Wind power will never truly compete with reliable generators, hence the endless subsidies. Now, the wind industry wants even more subsidies to pay for the transmission lines that would allow it to send its chaotic wares halfway across Australia.

The claim is that another so-called ‘interconnector’ will help South Australian wind power outfits to deliver electricity across the border to NSW, at 1970s prices.

The reality is that taxpayers will fork out hundreds of $millions of dollars every year on added transmission costs, just to allow South Australian wind farms to occasionally dump some electricity on NSW consumers, and further undermine the stability of its grid.

One point raised in the pitch for the interconnector was that, with wind turbines spread far and wide, connecting them would ‘smooth out’ the weather-driven variability in output, across states. STT has smashed that myth in numerous posts, over the years.

The combined total capacity of all of the wind turbines hooked up to the Eastern Grid is 8,132 MW. And yet, notwithstanding being spread across an enormous geographical expanse, Australia’s whirling wonders often struggle to collectively produce more than 200-300 MW, representing less than 2-3 percent of all that monumentally expensive generating capacity – see above and this post: Total Joke: Australian Wind Farms Regularly Deliver Tiny Fraction of Their Total Capacity

Now, back to the punitive costs associated with the pitch for another interconnector to help save South Australian wind farm operators, here’s Alan Moran.

Transmission lines: the latest subsidy for wind/solar
Catallaxy Files
Alan Moran
31 May 2021

Here’s the spin given to journalist Perry Williams at the Australian: Transgrid NSW/SA (called EnergyConnect) is a “critical link for NSW when old coal plants in the state retire by allowing cheap renewables to be imported from South Australia, avoiding big jumps in wholesale electricity prices.” Here’s the reality: the link will make NSW customers pay to help the SA system, made vulnerable by subsidised unreliable wind/solar, survive and will export SA’s vulnerability to NSW.

Now approved by the Australian Energy Regulator, EnergyConnect is really about offering a market for surplus electricity generated in South Australia’s subsidised renewables, while providing that state with some additional insurance when the wind does not blow and the sun is not shining.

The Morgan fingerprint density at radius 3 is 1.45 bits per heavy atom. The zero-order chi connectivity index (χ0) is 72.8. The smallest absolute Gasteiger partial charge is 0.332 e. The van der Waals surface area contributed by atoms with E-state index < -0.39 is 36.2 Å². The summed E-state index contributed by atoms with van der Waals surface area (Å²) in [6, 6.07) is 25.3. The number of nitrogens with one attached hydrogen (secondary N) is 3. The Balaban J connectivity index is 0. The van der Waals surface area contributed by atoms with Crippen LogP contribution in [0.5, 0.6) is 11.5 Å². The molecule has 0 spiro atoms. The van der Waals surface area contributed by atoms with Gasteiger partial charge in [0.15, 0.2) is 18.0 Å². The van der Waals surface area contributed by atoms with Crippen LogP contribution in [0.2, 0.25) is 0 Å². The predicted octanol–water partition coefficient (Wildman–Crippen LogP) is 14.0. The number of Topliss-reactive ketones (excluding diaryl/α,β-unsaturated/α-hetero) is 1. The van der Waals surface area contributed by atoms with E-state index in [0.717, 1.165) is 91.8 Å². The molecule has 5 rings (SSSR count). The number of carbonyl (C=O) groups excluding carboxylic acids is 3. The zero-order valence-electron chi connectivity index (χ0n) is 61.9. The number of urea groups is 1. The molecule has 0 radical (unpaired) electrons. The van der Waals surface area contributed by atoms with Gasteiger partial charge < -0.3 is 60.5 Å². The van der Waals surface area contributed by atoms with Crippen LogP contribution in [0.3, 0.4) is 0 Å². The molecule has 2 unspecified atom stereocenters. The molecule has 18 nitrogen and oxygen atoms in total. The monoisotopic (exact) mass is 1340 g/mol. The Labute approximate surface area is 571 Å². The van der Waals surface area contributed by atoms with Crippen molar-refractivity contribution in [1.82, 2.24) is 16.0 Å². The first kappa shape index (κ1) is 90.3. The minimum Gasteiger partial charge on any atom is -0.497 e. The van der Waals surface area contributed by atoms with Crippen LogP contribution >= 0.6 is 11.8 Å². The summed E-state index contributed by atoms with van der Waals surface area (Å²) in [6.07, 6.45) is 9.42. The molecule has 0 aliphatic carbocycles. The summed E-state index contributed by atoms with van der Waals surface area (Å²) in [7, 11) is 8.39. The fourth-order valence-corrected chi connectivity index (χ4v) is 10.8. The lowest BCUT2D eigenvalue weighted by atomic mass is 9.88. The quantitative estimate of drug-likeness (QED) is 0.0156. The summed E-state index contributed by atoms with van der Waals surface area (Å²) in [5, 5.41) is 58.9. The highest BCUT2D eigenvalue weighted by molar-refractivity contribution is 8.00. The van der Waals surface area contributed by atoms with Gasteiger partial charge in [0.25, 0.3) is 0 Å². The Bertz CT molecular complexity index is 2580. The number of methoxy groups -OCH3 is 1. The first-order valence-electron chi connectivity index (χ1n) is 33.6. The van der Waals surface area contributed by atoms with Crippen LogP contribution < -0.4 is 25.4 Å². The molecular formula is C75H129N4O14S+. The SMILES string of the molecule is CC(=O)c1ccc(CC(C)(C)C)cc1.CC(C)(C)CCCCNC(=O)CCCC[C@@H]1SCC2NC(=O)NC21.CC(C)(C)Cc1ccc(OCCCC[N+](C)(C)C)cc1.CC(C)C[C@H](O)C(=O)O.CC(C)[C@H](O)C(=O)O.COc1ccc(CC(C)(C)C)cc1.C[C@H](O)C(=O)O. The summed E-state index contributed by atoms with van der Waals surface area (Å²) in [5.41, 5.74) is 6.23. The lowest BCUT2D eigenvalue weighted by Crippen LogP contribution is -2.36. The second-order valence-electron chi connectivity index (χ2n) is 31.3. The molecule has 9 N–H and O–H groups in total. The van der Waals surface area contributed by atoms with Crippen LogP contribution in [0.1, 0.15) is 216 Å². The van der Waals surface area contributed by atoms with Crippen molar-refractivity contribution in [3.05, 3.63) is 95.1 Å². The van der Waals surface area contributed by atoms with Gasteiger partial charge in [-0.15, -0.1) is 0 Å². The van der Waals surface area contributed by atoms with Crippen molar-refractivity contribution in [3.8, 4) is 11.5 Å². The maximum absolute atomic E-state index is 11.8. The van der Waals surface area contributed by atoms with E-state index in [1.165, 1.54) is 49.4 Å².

The SA-NSW link is just one piece in the web of links designed further to subsidise the carriage of renewable energy from its dispersed locations to the markets. Below is the Australian Energy Market Operator’s (AEMO) agenda, (which excludes most of the Snowy 2 transmission costs).

EnergyConnect now has a $2.3 billion price tag. It started off at $1.6 billion, which coincidentally was just enough for the massaged data on benefits to get the proposal over the Regulatory Test threshold. That threshold seeks to identify and evaluate all the benefits to consumers in terms of lower prices and higher security that a transmission line might bring. It is used to justify forcing customers to pay.

Originally, in recognition of the uncertainties of such evaluations, transmission lines were to be built and augmented at the cost to the beneficiaries. It is claimed that wind farms could not form coalitions of interest groups, so a synthetic commercial decision is made instead. That is all very convenient for the renewable energy generators and their supporters in political and bureaucratic circles.

Customers pay for the link and there is said to be a long term offset in lower prices from these mythical low-cost renewables as well as benefits from improving “security and diversity of supply”. To sweeten the deal, it receives a subsidy from the Government’s “green bank”, the CEFC, which has announced $295 million for an “HISTORIC CEFC INVESTMENT TO KICKSTART NATION BUILDING PROJECT ENERGYCONNECT”.

Having been initially and provisionally waved through by energy ministers, EnergyConnect’s actual costs have now been revealed without any fear of the proposal being rejected. For its part, the Energy Users Association of Australia (EUAA) has expressed doubt that the project stacks up even on the deeply flawed cost-benefit analytical framework that the regulators use.

Moreover, the rationale for the link – cheap wind being supplied from South Australia – is no longer valid as the climate-obsessed NSW Energy Minister, Matt Kean, has a grandiose policy of subsidising wind projects within the state itself.

Wind solar would be able to work with real reliability 24/7 if only the world was interconnected with transmission grids linking a few hundred thousand randomly located windmills! Unfortunately, as well as the additional cost of renewables, (hidden in a junk CSIRO analysis) this solution would also involve the prohibitive costs of transmission and its network losses!

Catallaxy Files


June 10, 2021